Triostat Side Effects Center

Last updated on RxList: 2/9/2022
Triostat Side Effects Center

Medical Editor: John P. Cunha, DO, FACOEP

What Is Triostat?

Triostat (liothyronine sodium injection) (T3) is a thyroid hormone preparation indicated in the treatment of myxedema coma/precoma. Triostat can be used in patients allergic to desiccated thyroid or thyroid extract derived from pork or beef. Triostat is available in generic form.

What Are Side Effects of Triostat?

Common side effects of Triostat include:

Dosage for Triostat

An initial intravenous Triostat dose ranging from 25 mcg to 50 mcg is recommended in the emergency treatment of myxedema coma/precoma in adults.

What Drugs, Substances, or Supplements Interact with Triostat?

Triostat may interact with oral anticoagulants, insulin or oral hypoglycemics, estrogen, oral contraceptives, tricyclic antidepressants, digitalis, ketamine, and vasopressors. Tell your doctor all medications and supplements you use.

Triostat During Pregnancy or Breastfeeding

Tell your doctor if you are pregnant before receiving Triostat. Thyroid hormones do not readily cross the placental barrier and in general, thyroid replacement therapy to hypothyroid women should not be discontinued during pregnancy. Minimal amounts of Triostat pass into breast milk. Thyroid hormones such as Triostat are not generally associated with serious side effects. Consult your doctor before breastfeeding.

Additional Information

Our Triostat (liothyronine sodium injection) (T3) Side Effects Drug Center provides a comprehensive view of available drug information on the potential side effects when taking this medication.

This is not a complete list of side effects and others may occur. Call your doctor for medical advice about side effects. You may report side effects to FDA at 1-800-FDA-1088.


Where is the thyroid gland located? See Answer
Triostat Consumer Information

Get emergency medical help if you have signs of an allergic reaction: hives; difficult breathing; swelling of your face, lips, tongue, or throat.

Stop using liothyronine and call your doctor if you have symptoms of thyroid toxicity, such as chest pain, fast or pounding heartbeats, feeling hot or nervous, or sweating more than usual.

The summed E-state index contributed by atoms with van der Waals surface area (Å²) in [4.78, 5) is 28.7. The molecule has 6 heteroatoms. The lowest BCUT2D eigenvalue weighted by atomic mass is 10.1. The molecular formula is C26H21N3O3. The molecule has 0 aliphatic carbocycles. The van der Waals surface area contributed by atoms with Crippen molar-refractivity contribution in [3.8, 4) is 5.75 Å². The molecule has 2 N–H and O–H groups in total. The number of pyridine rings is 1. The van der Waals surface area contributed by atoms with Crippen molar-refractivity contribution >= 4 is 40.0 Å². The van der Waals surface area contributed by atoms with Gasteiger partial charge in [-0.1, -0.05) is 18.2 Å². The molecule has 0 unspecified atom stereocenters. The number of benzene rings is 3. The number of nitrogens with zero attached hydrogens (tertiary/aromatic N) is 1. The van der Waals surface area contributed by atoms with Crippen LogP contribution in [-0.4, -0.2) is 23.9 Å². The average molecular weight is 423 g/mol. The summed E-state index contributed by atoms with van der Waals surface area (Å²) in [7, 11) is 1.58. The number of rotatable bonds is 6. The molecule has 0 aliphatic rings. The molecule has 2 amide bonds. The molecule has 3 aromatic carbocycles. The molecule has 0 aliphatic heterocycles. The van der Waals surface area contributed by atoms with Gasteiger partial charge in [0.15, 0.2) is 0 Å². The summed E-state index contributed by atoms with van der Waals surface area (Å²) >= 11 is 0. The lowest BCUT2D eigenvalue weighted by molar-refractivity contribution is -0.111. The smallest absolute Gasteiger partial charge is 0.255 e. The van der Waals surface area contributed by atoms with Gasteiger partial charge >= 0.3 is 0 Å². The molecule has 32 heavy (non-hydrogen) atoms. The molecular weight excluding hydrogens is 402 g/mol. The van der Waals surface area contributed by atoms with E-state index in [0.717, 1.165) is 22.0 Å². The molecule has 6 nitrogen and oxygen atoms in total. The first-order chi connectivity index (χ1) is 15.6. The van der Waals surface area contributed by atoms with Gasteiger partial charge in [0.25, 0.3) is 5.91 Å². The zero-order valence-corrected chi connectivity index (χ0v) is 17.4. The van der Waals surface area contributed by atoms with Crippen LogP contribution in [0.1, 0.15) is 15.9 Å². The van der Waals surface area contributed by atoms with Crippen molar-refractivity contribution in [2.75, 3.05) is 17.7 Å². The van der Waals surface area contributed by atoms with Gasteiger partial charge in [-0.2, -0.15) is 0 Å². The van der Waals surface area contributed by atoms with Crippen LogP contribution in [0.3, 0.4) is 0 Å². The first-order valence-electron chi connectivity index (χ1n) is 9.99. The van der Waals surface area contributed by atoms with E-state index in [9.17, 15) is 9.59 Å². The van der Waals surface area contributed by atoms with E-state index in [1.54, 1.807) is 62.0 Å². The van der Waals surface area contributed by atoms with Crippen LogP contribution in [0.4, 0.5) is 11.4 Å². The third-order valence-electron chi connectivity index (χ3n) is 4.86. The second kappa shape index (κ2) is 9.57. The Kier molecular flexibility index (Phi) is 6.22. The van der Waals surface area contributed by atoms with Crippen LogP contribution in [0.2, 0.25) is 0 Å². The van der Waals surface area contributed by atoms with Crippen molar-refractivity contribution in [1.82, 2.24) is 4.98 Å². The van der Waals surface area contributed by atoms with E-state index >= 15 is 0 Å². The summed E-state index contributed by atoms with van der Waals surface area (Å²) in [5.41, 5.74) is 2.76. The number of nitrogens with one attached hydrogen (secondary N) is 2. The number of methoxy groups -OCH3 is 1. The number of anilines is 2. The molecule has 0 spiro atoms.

Also call your doctor at once if you have:

  • weak or shallow breathing;
  • confusion;
  • a feeling of being cold all the time;
  • changes in weight or appetite;
  • chest pressure spreading to your jaw or shoulder;
  • a light-headed feeling, like you might pass out;
  • severe headaches, ringing in your ears, dizziness, vision problems, pain behind your eyes;
  • a seizure; or
  • (in a child or teenager) pain, stiffness, and trouble moving the legs.

Common side effects may include:

  • trouble breathing;
  • headache;
  • tremors, feeling nervous or irritable;
  • muscle weakness;
  • increased appetite;
  • diarrhea;
  • irregular menstrual periods;
  • weight loss;
  • feeling hot;
  • rash; or
  • sleep problems (insomnia).

This is not a complete list of side effects and others may occur. Call your doctor for medical advice about side effects. You may report side effects to FDA at 1-800-FDA-1088.


Hyperthyroidism Symptoms and Treatment See Slideshow
Triostat Professional Information


The most frequently reported adverse events were arrhythmia (6% of patients) and tachycardia (3%). Cardiopulmonary arrest, hypotension and myocardial infarction occurred in approximately 2% of patients. The following events occurred in approximately 1% or fewer of patients: angina, congestive heart failure, fever, hypertension, phlebitis and twitching.

In rare instances, allergic skin reactions have been reported with liothyronine sodium tablets.

For medical advice about your adverse reactions contact your medical professional. To report SUSPECTED ADVERSE REACTIONS, contact JHP at 1-866-923-2547 or MEDWATCH at 1-800-FDA-1088 (1-800-332-1088) or

Read the entire FDA prescribing information for Triostat (Liothyronine Sodium Injection)

© Triostat Patient Information is supplied by Cerner Multum, Inc. and Triostat Consumer information is supplied by First Databank, Inc., used under license and subject to their respective copyrights.

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